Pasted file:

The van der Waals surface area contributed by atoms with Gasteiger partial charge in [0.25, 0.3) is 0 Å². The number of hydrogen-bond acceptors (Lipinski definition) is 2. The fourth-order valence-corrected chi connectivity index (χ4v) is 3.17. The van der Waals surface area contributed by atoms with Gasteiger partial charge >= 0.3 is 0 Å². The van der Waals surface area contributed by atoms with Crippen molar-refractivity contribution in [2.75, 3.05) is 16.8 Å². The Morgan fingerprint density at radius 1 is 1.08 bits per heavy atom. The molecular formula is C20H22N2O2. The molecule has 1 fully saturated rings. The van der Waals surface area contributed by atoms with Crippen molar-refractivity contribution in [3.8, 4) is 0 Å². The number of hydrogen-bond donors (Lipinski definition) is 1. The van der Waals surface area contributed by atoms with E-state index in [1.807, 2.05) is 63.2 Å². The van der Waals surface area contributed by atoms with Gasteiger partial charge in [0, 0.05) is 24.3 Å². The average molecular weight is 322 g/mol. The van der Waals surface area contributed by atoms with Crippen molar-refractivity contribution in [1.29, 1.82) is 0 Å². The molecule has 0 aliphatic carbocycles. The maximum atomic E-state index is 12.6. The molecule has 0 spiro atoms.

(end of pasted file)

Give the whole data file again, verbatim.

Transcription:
The van der Waals surface area contributed by atoms with Gasteiger partial charge in [0.25, 0.3) is 0 Å². The number of hydrogen-bond acceptors (Lipinski definition) is 2. The fourth-order valence-corrected chi connectivity index (χ4v) is 3.17. The van der Waals surface area contributed by atoms with Gasteiger partial charge >= 0.3 is 0 Å². The van der Waals surface area contributed by atoms with Crippen molar-refractivity contribution in [2.75, 3.05) is 16.8 Å². The Morgan fingerprint density at radius 1 is 1.08 bits per heavy atom. The molecular formula is C20H22N2O2. The molecule has 1 fully saturated rings. The van der Waals surface area contributed by atoms with Crippen molar-refractivity contribution in [3.8, 4) is 0 Å². The number of hydrogen-bond donors (Lipinski definition) is 1. The van der Waals surface area contributed by atoms with E-state index in [1.807, 2.05) is 63.2 Å². The van der Waals surface area contributed by atoms with Gasteiger partial charge in [0, 0.05) is 24.3 Å². The average molecular weight is 322 g/mol. The van der Waals surface area contributed by atoms with Crippen molar-refractivity contribution in [1.29, 1.82) is 0 Å². The molecule has 0 aliphatic carbocycles. The maximum atomic E-state index is 12.6. The molecule has 0 spiro atoms.